COLONIE — In his first budget as town supervisor, Peter Crummey is proposing a 6.16 percent spending increase, from $105.5 million to $112 million, and a tax rate increase of 2.46, or 10.6 cents per $1,000 of taxable assessed value.
The tax increase is projected to cost the owner of a median value home — a median home in Colonie carries a taxable assessment of about $140,000 and a fair market value of about $260,000 — in Colonie about $15.60 more per year or $1.30 a month.
If approved by the Town Board, the 2023 budget would increase water rates by 20 percent for customers in the Latham Water District. The increase — due largely to a projected doubling of electric costs, a 52 percent increase in chemical costs and a 79 percent increase in the water plant filters — would cost the average homeowner about $4.69 more per month, or $56.28 a year in 2023 a year. The total cost of running the water department is expected to increase by more than 12 percent from $15.5 million to $17.4 million.
Together with a projected .99 cent per month increase in sewer rates, largely driven by the water rate increase, the 2023 budget would cost the owner of an average valued home $7 per month more than this year, or $84 a year.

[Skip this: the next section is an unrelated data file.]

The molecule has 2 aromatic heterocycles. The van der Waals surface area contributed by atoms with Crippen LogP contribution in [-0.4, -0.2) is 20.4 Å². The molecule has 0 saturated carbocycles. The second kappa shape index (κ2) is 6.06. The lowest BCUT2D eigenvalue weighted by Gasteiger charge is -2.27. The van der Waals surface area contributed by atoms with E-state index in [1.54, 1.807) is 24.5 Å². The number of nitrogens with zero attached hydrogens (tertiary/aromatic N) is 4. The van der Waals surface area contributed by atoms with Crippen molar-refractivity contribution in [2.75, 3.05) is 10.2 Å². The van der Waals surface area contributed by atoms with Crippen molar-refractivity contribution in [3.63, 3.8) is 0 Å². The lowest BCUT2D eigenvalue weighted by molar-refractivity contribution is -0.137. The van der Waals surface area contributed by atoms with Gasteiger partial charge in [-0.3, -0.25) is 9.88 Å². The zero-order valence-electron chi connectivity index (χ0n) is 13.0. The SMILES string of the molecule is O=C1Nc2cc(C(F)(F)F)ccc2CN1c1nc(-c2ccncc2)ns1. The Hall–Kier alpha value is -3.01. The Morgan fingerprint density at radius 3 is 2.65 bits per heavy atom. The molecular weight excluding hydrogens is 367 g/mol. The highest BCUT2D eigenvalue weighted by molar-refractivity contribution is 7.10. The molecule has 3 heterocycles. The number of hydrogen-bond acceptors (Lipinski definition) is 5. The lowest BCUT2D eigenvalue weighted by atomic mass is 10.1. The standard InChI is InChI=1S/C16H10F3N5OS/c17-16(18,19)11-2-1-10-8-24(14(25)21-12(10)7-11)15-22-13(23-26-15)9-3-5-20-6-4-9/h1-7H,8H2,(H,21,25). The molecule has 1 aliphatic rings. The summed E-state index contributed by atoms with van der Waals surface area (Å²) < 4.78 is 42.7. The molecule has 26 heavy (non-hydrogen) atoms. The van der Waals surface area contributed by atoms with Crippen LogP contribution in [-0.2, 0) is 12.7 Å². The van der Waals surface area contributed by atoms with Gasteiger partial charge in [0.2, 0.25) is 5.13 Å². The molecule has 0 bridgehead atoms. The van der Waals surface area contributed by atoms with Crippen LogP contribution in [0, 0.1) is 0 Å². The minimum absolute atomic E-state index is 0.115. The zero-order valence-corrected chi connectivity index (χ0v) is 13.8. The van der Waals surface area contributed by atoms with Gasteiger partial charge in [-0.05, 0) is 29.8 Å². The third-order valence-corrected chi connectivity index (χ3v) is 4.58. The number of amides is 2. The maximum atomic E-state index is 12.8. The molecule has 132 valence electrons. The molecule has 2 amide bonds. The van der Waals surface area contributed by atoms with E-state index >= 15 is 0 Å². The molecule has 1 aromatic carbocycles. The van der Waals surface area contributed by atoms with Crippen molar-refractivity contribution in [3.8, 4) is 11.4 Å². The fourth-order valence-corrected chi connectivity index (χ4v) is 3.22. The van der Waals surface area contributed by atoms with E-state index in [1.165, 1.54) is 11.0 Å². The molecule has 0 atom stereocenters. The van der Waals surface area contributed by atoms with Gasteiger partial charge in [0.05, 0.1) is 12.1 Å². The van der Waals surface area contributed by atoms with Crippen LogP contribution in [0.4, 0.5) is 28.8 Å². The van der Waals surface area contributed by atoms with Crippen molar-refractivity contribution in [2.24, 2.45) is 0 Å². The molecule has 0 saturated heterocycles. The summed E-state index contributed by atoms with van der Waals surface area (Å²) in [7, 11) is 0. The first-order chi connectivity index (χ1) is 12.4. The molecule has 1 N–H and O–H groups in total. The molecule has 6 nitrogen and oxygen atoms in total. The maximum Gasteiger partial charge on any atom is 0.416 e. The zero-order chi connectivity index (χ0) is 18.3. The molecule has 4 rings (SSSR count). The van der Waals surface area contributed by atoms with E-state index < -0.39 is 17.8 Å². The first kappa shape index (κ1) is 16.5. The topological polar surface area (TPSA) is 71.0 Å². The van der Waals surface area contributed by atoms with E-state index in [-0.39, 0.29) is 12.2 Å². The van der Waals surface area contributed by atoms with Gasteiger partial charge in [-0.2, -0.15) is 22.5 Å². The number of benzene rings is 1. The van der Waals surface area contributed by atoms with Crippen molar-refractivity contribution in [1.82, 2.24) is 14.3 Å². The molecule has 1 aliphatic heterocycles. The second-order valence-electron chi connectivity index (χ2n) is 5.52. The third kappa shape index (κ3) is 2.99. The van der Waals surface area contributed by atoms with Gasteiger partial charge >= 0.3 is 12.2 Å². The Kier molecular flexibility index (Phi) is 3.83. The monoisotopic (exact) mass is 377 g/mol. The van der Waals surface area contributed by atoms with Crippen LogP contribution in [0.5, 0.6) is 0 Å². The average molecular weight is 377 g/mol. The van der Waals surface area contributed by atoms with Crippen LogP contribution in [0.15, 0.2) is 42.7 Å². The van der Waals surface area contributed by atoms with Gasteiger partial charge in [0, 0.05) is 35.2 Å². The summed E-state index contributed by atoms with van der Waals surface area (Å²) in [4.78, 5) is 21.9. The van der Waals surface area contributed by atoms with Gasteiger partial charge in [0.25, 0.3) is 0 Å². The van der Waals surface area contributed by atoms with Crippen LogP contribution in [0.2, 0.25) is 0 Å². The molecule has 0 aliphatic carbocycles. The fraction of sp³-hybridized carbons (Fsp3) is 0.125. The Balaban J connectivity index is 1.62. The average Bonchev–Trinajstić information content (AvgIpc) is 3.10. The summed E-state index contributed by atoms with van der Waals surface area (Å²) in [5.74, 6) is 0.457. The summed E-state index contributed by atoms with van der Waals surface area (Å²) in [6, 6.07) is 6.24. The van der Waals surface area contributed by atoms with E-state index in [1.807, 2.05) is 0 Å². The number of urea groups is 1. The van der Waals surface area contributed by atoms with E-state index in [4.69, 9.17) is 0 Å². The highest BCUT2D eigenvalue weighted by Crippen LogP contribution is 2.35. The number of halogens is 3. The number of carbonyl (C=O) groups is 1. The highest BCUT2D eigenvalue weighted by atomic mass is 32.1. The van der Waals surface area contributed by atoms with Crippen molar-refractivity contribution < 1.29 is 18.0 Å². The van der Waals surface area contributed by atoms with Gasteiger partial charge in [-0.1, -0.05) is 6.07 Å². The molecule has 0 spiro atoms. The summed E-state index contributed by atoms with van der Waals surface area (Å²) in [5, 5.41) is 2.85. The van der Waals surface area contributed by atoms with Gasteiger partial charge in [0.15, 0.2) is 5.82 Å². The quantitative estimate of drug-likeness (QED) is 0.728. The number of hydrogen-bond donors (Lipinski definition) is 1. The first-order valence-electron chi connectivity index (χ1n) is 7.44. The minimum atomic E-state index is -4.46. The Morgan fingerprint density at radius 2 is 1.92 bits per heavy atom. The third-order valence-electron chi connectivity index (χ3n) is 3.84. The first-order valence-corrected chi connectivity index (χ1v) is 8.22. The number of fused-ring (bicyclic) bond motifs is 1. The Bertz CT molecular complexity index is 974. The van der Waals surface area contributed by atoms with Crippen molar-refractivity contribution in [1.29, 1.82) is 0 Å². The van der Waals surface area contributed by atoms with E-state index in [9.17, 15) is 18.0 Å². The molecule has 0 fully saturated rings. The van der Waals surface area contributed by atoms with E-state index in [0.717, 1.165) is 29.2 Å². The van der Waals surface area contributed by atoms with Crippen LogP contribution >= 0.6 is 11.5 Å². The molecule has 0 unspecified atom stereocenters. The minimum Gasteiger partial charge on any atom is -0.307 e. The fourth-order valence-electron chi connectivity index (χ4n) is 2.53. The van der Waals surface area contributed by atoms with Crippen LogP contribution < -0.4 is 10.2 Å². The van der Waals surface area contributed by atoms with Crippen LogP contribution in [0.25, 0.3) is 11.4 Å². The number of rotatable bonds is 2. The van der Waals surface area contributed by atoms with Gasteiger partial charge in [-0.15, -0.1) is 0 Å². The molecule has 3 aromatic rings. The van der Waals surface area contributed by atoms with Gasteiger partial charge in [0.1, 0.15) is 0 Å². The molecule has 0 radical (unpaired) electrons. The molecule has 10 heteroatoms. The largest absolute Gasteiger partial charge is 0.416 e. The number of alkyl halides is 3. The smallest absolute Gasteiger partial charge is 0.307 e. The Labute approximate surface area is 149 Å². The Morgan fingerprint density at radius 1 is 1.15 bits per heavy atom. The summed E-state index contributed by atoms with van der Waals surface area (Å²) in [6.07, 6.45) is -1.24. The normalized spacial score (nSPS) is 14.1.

“We all realize energy is twice as much. We realize that our home heating bills are times two and our cost at the gas pump is times two,” Crummey said of the national economy. “We hear about how dark clouds are coming and how bad it gets, I don’t know. I have to plan in case it gets really bad and if it does we need to make sure we sail through without interruption to services or burn through a fund balance that is barely alive as it is.”
He said supply chain issues and the cost of materials are hitting the town as hard as it is its residents. For example, earlier this year there was a $700,000 job to replace old cast iron pipes in a neighborhood around Vly Road. He could not get the pipe until January, 2023 with new plans to install the pipe next spring. The new price tag is $1.7 million.
Another example, he said, is the cost of salt for this coming winter. From last winter, through a state contract, the price jumped by $15 a ton. The town plans on using in the neighborhood of 10,000 ton of salt this year.
Electric costs are projected to increase between 250 and 300 percent next year.